After your child is arrested or receives a citation for court, law enforcement will send their investigative reports to the District Attorney’s Office. That office will review the reports and decide whether or not to file a petition charging your child with a crime. If your child was detained when arrested, the Probation Department will generally notify you of your child's court date. Otherwise, your child’s court date is listed on the citation.
First Hearing: Detention Hearing
At the first hearing, your child’s attorney will receive a copy of the police report. If your child is detained, an attorney can ask the judge to release your child. This is called a "detention hearing," and the judge can keep your child detained, release him on house arrest, or release her outright.
If the case is not filed within 48 court hours of your child’s detention, your child is entitled to be released. If the case was timely filed, only a judge has the power to release a juvenile. Juveniles are not entitled to bail. If the judge does not release your child at the detention hearing, an attorney can request it later only if a "change of circumstance" exists which the judge did not realize earlier.
Admit or Deny Charges?
Your child either admits or denies the charges in a petition. The safest course of action at the first hearing is to deny the petition. This gives an attorney time to work on the best outcome for your child’s case.
Juvenile court judges have a very wide-range of potential alternatives when faced with a child accused of committing a crime. More so than adult court, juvenile court judges have a wide-range of potential outcomes when faced with a child accused of committing a crime. Some examples of these outcomes include but are not limited to:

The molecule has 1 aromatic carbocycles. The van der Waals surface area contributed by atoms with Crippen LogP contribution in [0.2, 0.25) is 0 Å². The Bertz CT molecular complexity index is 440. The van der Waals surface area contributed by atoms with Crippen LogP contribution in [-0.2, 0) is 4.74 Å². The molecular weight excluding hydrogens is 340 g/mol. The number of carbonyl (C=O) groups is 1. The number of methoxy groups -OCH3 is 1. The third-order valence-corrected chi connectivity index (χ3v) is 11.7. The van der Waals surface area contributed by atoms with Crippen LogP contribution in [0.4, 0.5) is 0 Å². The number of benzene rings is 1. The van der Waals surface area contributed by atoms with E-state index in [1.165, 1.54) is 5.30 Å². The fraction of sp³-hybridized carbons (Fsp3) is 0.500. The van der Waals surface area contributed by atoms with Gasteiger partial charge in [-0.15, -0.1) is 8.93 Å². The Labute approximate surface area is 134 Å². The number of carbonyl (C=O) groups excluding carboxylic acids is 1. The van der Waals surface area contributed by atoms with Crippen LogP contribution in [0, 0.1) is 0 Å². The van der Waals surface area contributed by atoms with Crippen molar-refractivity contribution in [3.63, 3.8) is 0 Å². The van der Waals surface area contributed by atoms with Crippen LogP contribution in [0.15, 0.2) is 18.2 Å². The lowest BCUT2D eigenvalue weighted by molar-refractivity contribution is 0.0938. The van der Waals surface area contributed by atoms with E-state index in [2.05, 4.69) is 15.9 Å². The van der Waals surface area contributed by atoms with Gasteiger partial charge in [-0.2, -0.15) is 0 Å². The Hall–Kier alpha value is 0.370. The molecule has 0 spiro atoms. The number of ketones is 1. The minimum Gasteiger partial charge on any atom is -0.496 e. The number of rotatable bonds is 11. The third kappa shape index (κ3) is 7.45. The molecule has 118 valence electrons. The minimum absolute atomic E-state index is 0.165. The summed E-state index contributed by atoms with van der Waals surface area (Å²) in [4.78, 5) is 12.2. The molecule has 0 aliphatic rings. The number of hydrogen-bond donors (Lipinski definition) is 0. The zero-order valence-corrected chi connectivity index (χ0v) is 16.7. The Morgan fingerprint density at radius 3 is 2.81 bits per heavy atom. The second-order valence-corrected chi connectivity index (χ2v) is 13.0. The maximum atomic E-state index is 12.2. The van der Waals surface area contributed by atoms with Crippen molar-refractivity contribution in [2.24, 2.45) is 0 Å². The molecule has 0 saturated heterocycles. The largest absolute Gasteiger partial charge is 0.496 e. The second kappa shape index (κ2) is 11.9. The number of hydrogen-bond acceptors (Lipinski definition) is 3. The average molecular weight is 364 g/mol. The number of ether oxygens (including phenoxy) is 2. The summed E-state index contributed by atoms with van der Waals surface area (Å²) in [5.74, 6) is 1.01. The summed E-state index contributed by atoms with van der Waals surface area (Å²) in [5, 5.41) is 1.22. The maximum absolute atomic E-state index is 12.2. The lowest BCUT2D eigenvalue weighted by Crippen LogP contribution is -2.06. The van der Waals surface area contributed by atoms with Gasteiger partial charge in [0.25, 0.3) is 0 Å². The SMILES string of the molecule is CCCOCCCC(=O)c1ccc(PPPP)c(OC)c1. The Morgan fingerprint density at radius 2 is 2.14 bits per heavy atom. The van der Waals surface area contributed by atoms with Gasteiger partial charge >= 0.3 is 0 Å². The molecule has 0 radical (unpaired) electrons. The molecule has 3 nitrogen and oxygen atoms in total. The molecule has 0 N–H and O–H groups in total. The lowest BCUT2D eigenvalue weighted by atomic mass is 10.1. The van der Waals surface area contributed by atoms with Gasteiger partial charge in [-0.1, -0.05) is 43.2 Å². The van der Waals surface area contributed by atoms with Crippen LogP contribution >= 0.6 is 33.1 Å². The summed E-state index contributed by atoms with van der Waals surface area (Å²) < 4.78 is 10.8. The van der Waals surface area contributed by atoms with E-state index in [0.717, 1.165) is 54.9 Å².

A diversion program in the criminal justice system run by a police department, court, a district attorney's office, or outside agency designed to enable offenders of criminal law to avoid criminal charges and a criminal record
A youth detention center, also known as juvenile hall, is a secure residential facility for young people, often termed juvenile delinquents, awaiting court hearings and/or placement in long-term care facilities and programs
If a child aged 14 or over is accused of a felony crime, the juvenile court can transfer the case to adult criminal court. Trying a child as an adult is a very serious matter and is most common in cases where there are allegations of violence.
A punishment given out as part of a sentence which means that instead of jailing a person convicted of a crime, a judge will order that the person reports to a probation officer regularly and according to a set schedule.
Talk to an Attorney
If your child was arrested, you may be nervous about what could happen to your child. It is important that you work with an attorney experienced in juvenile defense work. Your child needs an attorney who knows juvenile law, not a criminal defense attorney who occasionally handles juvenile cases. The Juvenile criminal defense attorneys at Marcie Gardner have that experience.